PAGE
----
to_return: Expectation for what's returned from a stubbed request

View source: R/to_return.R

to_returnR Documentation

Expectation for what's returned from a stubbed request


Set response status code, response body, and/or response headers


to_return(.data, ..., .list = list(), times = 1)



input. Anything that can be coerced to a StubbedRequest class object


Comma separated list of named variables. accepts the following: status, body, headers. See Details for more.


named list, has to be one of 'status', 'body', and/or 'headers'. An alternative to passing in via .... Don't pass the same thing to both, e.g. don't pass 'status' to ..., and also 'status' to this parameter


(integer) number of times the given response should be returned; default: 1. value must be greater than or equal to 1. Very large values probably don't make sense, but there's no maximum value. See Details.


Values for status, body, and headers:

  • status: (numeric/integer) three digit status code

  • body: various: character, json, list, raw, numeric, NULL, FALSE, a file connection (other connetion types not supported), or a mock_file function call (see mock_file())

  • headers: (list) a named list, must be named

response headers are returned with all lowercase names and the values are all of type character. if numeric/integer values are given (e.g., to_return(headers = list(a = 10))), we'll coerce any numeric/integer values to character.


an object of class StubbedRequest, with print method describing the stub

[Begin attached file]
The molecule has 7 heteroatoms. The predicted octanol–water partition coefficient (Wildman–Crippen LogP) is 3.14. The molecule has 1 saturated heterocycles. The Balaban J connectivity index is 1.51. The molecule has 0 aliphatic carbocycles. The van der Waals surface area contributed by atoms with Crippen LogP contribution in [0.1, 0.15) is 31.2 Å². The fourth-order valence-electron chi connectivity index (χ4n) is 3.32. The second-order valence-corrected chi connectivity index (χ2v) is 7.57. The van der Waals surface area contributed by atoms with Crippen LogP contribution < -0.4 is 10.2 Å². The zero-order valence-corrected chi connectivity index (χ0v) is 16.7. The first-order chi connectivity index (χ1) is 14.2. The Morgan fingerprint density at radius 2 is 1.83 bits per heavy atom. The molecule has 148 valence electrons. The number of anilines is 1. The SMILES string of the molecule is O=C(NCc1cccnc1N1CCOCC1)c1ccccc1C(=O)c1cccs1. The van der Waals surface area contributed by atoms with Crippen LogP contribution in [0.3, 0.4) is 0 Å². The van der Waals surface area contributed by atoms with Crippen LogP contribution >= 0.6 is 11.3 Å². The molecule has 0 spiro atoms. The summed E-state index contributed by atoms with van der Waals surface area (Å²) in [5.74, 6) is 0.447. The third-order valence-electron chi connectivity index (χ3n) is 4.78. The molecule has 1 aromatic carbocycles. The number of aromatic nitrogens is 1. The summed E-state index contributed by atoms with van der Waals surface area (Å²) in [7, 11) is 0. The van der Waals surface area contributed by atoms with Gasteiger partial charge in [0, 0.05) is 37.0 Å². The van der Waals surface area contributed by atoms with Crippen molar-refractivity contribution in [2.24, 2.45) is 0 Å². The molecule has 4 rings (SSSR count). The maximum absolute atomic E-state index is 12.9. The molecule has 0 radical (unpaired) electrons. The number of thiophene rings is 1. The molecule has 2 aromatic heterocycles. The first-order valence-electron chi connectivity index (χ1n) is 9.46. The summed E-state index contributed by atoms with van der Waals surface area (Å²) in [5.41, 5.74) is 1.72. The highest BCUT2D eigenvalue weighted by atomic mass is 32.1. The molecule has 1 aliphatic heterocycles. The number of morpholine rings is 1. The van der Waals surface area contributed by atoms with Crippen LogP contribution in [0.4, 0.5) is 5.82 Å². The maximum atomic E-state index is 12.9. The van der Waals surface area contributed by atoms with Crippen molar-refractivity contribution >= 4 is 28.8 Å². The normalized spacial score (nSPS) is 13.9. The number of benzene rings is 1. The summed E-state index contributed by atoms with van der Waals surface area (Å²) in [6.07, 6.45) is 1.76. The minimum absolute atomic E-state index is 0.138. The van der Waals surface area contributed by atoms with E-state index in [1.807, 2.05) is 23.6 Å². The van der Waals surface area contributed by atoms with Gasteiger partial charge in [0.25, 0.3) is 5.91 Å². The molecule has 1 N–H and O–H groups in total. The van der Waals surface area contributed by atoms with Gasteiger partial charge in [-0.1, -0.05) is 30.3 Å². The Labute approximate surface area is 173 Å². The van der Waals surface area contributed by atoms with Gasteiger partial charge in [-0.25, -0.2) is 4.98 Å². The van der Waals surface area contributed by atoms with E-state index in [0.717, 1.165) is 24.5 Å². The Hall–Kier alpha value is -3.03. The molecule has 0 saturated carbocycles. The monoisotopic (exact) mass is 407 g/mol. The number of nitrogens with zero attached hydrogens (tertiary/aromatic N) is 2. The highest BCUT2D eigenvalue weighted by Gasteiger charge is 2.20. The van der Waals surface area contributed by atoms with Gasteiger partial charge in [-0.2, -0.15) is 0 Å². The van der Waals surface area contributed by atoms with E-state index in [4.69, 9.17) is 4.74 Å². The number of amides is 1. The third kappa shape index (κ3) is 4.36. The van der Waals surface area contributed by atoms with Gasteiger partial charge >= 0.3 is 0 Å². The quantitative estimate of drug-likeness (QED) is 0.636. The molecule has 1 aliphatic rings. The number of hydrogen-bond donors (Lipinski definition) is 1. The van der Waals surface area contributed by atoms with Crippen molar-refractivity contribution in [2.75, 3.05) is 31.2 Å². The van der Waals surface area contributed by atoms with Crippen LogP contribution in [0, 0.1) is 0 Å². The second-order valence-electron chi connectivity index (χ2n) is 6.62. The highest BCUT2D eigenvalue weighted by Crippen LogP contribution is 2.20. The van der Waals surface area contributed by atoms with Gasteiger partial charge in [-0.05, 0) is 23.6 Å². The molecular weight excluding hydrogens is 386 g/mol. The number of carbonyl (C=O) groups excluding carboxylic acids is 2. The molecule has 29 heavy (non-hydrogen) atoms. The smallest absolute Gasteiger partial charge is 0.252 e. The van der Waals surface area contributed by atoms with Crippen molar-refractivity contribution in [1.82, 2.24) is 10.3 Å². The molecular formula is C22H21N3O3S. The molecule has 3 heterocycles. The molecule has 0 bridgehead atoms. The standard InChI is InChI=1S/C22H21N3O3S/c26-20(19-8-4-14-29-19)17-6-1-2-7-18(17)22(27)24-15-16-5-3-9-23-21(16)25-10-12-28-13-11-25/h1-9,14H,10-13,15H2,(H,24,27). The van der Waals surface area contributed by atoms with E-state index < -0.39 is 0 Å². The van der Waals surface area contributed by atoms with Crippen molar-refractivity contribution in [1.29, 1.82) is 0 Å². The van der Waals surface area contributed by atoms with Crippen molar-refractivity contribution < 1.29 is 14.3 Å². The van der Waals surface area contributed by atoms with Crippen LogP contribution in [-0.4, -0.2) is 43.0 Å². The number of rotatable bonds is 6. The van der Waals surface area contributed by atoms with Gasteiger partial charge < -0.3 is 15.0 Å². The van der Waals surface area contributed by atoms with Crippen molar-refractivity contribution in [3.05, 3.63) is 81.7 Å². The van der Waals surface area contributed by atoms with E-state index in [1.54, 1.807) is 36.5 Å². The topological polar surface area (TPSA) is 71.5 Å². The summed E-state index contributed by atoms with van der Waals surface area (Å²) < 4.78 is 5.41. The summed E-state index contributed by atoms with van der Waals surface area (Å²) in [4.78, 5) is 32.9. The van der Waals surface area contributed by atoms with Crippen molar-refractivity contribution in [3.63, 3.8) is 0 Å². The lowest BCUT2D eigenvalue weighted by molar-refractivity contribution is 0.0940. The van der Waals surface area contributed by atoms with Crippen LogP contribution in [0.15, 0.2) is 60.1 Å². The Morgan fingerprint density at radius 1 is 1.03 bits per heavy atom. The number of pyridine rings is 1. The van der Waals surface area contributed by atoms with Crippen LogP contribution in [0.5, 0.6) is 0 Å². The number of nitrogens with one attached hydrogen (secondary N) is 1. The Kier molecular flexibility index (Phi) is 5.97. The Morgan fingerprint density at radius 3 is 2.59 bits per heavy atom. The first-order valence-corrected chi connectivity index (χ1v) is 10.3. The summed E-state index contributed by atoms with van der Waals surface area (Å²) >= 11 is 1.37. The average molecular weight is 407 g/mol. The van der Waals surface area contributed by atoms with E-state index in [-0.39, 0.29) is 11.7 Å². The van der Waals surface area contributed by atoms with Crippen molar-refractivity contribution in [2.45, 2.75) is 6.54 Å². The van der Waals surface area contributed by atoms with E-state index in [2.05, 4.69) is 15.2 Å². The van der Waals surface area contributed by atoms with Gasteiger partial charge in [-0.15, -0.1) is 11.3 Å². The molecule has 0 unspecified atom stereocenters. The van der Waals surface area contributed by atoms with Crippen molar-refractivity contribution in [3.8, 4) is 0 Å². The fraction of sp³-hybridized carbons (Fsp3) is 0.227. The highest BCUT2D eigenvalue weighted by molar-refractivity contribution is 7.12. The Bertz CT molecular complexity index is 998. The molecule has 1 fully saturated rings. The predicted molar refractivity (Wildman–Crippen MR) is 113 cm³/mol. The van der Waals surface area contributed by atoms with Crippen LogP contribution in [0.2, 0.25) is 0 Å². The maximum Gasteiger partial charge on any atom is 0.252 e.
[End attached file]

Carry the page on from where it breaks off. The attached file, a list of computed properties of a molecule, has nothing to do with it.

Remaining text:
multiple to_return()

You can add more than one to_return() to a webmockr stub (including to_raise(), to_timeout()). Each one is a HTTP response returned. That is, you'll match to an HTTP request based on stub_request() and wi_th(); the first time the request is made, the first response is returned; the second time the reqeust is made, the second response is returned; and so on.

Be aware that webmockr has to track number of requests (see request_registry()), and so if you use multiple to_return() or the times parameter, you must clear the request registry in order to go back to mocking responses from the start again. webmockr_reset() clears the stub registry and the request registry, after which you can use multiple responses again (after creating your stub(s) again of course)

Raise vs. Return

to_raise() always raises a stop condition, while to_return(status=xyz) only sets the status code on the returned HTTP response object. So if you want to raise a stop condition then to_raise() is what you want. But if you don't want to raise a stop condition use to_return(). Use cases for each vary. For example, in a unit test you may have a test expecting a 503 error; in this case to_raise() makes sense. In another case, if a unit test expects to test some aspect of an HTTP response object that httr or crul typically returns, then you'll want to_return().


see more examples in stub_request()


# first, make a stub object
foo <- function() {
  stub_request("post", "")

# add status, body and/or headers
foo() %>% to_return(status = 200)
foo() %>% to_return(body = "stuff")
foo() %>% to_return(body = list(a = list(b = "world")))
foo() %>% to_return(headers = list(a = 5))
foo() %>% 
  to_return(status = 200, body = "stuff", headers = list(a = 5))

# .list - pass in a named list instead
foo() %>% to_return(.list = list(body = list(foo = "bar")))

# multiple responses using chained `to_return()`
foo() %>% to_return(body = "stuff") %>% to_return(body = "things")

# many of the same response using the times parameter
foo() %>% to_return(body = "stuff", times = 3)

webmockr documentation built on Aug. 29, 2022, 1:07 a.m.